What is equality? What does equality mean? Does equality exist in society for women? The 9th of August 1956 was only the beginning for women’s rights in South Africa, when more than 20 000 women marched to the Union Building in protest against the extension of Pass Laws.
Sexism is a term commonly known to all women. But what is done to ensure that women are treated equal and to be afforded the same and equal opportunities as their male counterparts? The short answer – quite a lot.
One body- created in Chapter 9 of the Constitution of the Republic of South Africa, 108 of 1996, (hereinafter the “Constitution”) is the Commission for Gender Equality (hereinafter “CGE”).
The CGE was established in 1996 along with other Chapter 9 Organisations namely the Public Protector of South Africa and the South African Human Rights Commission (hereinafter “SAHRC”), the Auditor General and others.
The CGE deals with all matters relating to gender inequality and will receive referrals and complaints from the SAHRC, individuals, Companies, State Departments, Schools and institutions to name a few.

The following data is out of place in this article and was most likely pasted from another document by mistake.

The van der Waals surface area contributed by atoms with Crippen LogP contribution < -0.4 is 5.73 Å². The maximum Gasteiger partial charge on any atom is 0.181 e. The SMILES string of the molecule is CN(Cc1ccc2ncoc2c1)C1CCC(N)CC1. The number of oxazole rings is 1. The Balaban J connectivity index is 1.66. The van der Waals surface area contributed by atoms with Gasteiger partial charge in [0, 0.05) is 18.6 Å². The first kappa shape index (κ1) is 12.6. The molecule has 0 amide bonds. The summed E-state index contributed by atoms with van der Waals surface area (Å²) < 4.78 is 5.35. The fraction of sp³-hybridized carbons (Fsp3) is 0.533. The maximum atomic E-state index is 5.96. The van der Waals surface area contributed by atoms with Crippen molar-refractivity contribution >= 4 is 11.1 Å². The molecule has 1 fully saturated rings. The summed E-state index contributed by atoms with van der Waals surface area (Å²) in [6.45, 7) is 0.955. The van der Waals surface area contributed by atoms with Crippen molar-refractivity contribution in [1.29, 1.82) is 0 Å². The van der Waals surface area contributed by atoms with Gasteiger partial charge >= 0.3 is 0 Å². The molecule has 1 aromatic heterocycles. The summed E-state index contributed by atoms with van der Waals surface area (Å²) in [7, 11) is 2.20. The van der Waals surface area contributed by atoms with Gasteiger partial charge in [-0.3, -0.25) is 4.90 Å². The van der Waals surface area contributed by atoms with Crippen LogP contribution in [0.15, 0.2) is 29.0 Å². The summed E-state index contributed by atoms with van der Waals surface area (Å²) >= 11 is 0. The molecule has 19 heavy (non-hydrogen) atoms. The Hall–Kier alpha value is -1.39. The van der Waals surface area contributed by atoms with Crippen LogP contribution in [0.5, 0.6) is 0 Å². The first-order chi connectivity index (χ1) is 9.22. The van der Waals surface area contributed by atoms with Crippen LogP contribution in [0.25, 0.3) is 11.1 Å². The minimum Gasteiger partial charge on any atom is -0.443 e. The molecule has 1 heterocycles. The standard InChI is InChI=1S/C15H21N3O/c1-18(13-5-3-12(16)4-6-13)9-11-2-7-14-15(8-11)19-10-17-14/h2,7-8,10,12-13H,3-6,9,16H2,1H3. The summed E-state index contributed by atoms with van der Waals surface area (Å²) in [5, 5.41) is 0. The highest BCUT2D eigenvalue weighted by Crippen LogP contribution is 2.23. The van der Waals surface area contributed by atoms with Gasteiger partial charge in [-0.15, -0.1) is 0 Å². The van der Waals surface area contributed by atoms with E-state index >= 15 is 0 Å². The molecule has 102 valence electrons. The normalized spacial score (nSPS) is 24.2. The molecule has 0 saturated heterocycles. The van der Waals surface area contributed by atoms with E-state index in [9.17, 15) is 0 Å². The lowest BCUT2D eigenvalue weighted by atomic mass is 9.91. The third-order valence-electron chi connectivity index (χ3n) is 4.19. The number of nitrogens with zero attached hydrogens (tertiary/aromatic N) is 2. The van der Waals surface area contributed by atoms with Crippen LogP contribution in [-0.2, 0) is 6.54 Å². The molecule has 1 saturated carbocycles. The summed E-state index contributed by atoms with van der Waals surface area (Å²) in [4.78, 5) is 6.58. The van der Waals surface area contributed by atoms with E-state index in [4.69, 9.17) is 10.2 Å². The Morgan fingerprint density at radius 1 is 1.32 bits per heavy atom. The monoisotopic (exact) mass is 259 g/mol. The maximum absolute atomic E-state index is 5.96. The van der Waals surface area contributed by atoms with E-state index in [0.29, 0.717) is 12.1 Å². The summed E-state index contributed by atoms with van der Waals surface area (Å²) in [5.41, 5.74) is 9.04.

Chapter 2 of the Constitution contains the Bill of Rights and also provides for equality. However, it is not only Chapter 2 which promotes equality. Chapter 9 of the Constitution sets out functions of different bodies to assist in promoting equality and to achieve gender equality.
The functions of the CGE functions are set out in Section 187. However, the Constitution also has an equality clause namely, Section 9. The guaranteed right to equality and the equal protection to all (not only women) it creates, should be understood against South Africa’s history of inequality, racism and sexism.
South Africa is committed to the eradication of inequality and unfair discrimination, by the enactment of the Constitution and the different Sections set out. This is also ensured and achieved when complaints are made about inequality as well as resolving such complaints.